The finite elements are bonded together in the discrete bodies before fracturing and the fractures are assumed to coincide with the element surfaces during fracturing. Thus, the transition from continuum to discontinuum occurs through the separation of the bonded finite elements. A bonding stress is involved during separating the elements, which is regarded as the function of the size of separation . At any point on the surface of a crack, the separation of can be divided into two components in the following equation:where and are the unit vectors in the normal and tangential directions, respectively, of the surface at such a point and and are the magnitudes of the components of in the normal and tangential directions, respectively.

Figure 3(a) illustrates the relationship of bonding stress and opening displacement of element surface for the mode-I fracture (i.e., tensile fracture) while Figure 3(b) shows the relationship of bonding stress and sliding displacement of element surface for mode-II fracture (i.e., shear fracture).

In terms of mode-I fracture, i.e., tensile fracture, as shown in Figure 3(a), if the opening displacement of element surfaces, i.e., the separation in the normal direction , reaches the critical displacement, i.e., , prescribed by the tensile strength of the element, , the tensile damage is assumed to occur. As the opening displacement of element surfaces increases, i.e., , the bonding stress gradually decreases. When the opening displacement of element surfaces is beyond the ultimate opening displacement , tensile failure has completed.

The relationship of bonding stress and opening displacement of the element surface for tensile failure is indicated by the following equation:where is a damage variable between 0 and 1, is damage function described in the mechanical damage model [25], is the tensile strength, and all other parameters have the same meanings as those introduced before.

As for the mode-II fracture, i.e., shear fracture, as shown in Figure 3(b), if the sliding displacement of the adjacent element surface reaches the critical value, i.e., , defined by the shear strength of the element, , the damage is assumed to occur. As the sliding displacement of adjacent element surface increases, i.e., , the bonding stress gradually decreases. As the sliding displacement of element surfaces exceeds a residual opening displacement , the shear failure has completed and the bonding stress becomes a purely frictional resistance. Equation (3) is the relationship of sliding displacement of adjacent element surfaces and the bonding stress for shear failure:where is a damage variable between 0 and 1, is damage function described in the mechanical damage model [25], is the joint residual friction angle, is the shear strength, and all other parameters have the same meanings as those introduced before.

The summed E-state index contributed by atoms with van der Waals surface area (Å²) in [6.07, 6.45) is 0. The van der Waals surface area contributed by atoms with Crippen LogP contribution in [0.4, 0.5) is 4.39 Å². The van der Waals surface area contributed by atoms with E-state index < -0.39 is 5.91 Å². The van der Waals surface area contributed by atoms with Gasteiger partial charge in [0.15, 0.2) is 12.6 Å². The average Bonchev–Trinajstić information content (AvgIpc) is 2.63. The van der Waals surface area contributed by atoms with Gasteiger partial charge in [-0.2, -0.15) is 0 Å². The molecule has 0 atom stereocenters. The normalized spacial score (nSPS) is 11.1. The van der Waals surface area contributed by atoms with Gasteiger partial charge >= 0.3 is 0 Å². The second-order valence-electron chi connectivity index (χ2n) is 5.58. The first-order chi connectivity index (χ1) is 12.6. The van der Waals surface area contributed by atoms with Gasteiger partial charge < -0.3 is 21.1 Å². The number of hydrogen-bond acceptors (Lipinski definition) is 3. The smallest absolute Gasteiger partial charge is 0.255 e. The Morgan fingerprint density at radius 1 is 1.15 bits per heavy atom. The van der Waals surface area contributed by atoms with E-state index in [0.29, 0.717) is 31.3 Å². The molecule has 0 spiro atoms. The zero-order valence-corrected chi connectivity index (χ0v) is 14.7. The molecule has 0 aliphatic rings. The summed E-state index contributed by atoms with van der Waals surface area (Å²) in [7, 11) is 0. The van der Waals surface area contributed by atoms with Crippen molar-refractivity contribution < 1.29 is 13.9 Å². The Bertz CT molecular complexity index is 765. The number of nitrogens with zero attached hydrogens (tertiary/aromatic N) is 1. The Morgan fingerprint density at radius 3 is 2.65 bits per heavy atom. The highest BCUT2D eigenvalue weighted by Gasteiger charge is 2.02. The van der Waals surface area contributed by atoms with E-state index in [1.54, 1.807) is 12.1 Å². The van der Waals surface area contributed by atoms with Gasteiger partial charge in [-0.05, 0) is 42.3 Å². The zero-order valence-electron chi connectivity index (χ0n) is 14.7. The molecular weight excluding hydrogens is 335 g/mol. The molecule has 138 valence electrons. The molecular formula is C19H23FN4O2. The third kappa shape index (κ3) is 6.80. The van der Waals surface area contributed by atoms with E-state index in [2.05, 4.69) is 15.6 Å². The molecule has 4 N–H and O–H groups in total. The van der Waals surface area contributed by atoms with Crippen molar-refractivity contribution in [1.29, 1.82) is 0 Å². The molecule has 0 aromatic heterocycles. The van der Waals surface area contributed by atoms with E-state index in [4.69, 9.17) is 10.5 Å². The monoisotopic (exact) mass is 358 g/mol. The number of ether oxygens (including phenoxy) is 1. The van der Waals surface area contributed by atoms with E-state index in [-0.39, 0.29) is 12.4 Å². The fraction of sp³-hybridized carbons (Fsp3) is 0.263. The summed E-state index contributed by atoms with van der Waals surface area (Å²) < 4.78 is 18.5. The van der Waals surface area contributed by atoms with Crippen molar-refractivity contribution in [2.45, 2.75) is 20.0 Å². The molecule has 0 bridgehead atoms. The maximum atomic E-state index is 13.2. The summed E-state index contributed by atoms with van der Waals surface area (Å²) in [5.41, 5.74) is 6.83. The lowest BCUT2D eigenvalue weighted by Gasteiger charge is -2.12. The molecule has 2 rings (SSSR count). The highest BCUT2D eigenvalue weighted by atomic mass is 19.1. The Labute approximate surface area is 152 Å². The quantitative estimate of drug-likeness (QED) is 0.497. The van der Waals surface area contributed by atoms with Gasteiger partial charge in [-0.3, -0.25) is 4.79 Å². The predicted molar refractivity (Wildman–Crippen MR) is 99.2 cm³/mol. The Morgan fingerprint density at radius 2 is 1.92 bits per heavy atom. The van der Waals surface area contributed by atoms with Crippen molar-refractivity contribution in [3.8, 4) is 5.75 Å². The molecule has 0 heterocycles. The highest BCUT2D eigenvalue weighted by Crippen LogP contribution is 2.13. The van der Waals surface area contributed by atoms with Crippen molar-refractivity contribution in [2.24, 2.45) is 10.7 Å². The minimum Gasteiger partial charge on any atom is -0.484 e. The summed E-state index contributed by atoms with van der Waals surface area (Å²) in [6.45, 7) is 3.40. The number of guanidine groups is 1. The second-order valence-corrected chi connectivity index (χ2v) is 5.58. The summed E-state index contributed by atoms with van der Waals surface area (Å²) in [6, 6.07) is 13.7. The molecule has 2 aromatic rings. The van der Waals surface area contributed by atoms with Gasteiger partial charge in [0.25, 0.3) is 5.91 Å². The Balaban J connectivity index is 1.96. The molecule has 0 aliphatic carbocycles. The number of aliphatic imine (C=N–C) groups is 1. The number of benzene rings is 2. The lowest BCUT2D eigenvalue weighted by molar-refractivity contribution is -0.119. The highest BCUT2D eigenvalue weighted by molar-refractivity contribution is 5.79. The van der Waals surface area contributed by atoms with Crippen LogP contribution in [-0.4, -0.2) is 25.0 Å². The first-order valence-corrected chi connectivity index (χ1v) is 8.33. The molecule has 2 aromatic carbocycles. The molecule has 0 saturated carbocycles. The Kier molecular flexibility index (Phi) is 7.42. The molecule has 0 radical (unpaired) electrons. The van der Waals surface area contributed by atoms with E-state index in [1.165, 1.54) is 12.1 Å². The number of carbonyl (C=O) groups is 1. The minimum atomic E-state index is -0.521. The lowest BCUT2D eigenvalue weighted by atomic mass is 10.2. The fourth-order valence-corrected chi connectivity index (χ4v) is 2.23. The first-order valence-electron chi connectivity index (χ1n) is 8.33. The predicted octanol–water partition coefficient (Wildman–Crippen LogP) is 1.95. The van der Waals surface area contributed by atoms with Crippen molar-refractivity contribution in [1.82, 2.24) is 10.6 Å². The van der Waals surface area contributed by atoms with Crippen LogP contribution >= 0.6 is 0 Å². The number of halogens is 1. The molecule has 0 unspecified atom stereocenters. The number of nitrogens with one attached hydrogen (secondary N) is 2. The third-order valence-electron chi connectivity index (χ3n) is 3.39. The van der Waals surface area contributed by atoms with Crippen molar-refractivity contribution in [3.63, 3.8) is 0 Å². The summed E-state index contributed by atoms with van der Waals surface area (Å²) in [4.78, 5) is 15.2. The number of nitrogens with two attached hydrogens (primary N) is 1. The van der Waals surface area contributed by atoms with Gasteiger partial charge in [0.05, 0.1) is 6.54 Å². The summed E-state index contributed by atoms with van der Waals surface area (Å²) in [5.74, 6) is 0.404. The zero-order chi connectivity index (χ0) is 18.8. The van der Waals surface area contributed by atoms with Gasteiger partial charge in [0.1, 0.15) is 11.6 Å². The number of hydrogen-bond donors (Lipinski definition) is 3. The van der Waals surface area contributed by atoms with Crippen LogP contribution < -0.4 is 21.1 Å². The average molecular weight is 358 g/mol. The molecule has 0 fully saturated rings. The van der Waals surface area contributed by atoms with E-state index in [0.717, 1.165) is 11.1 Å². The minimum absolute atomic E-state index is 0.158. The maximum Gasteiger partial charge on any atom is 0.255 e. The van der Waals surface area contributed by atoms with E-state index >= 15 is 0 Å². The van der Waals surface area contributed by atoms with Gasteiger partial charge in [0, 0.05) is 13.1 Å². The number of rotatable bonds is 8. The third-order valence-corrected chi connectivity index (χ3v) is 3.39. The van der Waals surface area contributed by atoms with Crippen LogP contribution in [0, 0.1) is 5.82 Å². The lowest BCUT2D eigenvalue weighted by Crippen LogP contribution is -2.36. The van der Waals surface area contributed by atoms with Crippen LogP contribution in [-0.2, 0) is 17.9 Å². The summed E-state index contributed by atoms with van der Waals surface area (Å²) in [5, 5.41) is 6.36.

The ultimate opening displacement for tensile failure is determined by the mode-I release rate which is equal to the area under the curve of bonding stress and opening displacement depicted by equation (4) while the residual sliding displacement depends on the mode-II fracture energy release rate which is described by the following equation:

In the case of mixed-mode I-II fracture, if a criterion (i.e., equation (6)) involving both the opening and sliding parameter is satisfied, the fracture occurs:

The mode-I and mode-II are pure tensile failure and shear failure, respectively. The mixed-mode I-II describes the rock failure under combination of the tensile stress and shear stress. There is rarely pure compressive failure. The compressive stress at any point of the surface of a crack or element boundary can be divided into stress in normal direction and tangential direction. Thus, the compressive stress in tangential direction will result in the sliding of the adjacent elements along the element boundaries, which eventually results in shear failure. The compressive stress in the normal direction can lead to the element penetration, i.e., adjacent element will penetrate to each other in the normal direction along the element boundaries. The compressive stress in the normal direction can be obtained by the penalty function method, which is used to describe the contact force of two bodies penetrate each other.

After fracture and fragmentation, the central difference explicit time integration scheme is applied in the hybrid finite-discrete method to integrate the equations of motion of either the initially discrete element or the discrete elements formed by the fracture and fragmentation algorithm.

The central difference explicit time integration scheme assumes thatwhere , , and are the displacement, velocity, and acceleration, respectively; is the sum of the body forces, contact forces, and external loads together with any damping forces, and is the mass associated; is the current time while is the time increment.

As an explicit scheme, there is no need for stiffness matrices to be assembled or stored in the step-by-step solution. The central difference explicit integration scheme obtains the solutions for forces, stresses, and displacements at time using the equilibrium condition at the last time steps, i.e., at time . It should be noted that the time step adopted for the central difference explicit integration scheme must be smaller than a critical value for a stable scheme. The approximate critical value for the time step can be obtained by the following equation:where is the smallest elemental length, and are Lame constants, and is the density of geomaterials.

2.2. Detonation-Induced Gas Expansion and Flow through the Fracturing Rock Mass